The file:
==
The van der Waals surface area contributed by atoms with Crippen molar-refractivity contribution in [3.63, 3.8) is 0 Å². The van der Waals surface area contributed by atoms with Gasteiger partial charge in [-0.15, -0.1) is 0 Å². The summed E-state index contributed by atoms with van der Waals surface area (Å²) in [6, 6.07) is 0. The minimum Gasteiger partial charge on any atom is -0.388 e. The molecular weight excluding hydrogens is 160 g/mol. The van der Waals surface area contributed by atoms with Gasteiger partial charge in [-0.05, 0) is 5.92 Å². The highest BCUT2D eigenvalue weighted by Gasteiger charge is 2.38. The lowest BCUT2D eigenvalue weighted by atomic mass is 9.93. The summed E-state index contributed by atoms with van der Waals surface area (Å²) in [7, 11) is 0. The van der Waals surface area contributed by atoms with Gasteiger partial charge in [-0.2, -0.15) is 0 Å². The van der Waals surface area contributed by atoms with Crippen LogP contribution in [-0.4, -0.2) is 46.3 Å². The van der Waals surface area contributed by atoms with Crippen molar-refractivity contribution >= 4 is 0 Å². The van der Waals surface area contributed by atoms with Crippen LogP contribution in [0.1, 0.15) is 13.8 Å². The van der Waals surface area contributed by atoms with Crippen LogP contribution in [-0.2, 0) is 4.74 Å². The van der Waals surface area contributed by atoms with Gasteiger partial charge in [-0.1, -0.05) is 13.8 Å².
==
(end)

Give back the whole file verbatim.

The van der Waals surface area contributed by atoms with Crippen molar-refractivity contribution in [3.63, 3.8) is 0 Å². The van der Waals surface area contributed by atoms with Gasteiger partial charge in [-0.15, -0.1) is 0 Å². The summed E-state index contributed by atoms with van der Waals surface area (Å²) in [6, 6.07) is 0. The minimum Gasteiger partial charge on any atom is -0.388 e. The molecular weight excluding hydrogens is 160 g/mol. The van der Waals surface area contributed by atoms with Gasteiger partial charge in [-0.05, 0) is 5.92 Å². The highest BCUT2D eigenvalue weighted by Gasteiger charge is 2.38. The lowest BCUT2D eigenvalue weighted by atomic mass is 9.93. The summed E-state index contributed by atoms with van der Waals surface area (Å²) in [7, 11) is 0. The van der Waals surface area contributed by atoms with Gasteiger partial charge in [-0.2, -0.15) is 0 Å². The van der Waals surface area contributed by atoms with Crippen LogP contribution in [-0.4, -0.2) is 46.3 Å². The van der Waals surface area contributed by atoms with Crippen molar-refractivity contribution >= 4 is 0 Å². The van der Waals surface area contributed by atoms with Crippen LogP contribution in [0.1, 0.15) is 13.8 Å². The van der Waals surface area contributed by atoms with Crippen LogP contribution in [-0.2, 0) is 4.74 Å². The van der Waals surface area contributed by atoms with Gasteiger partial charge in [-0.1, -0.05) is 13.8 Å².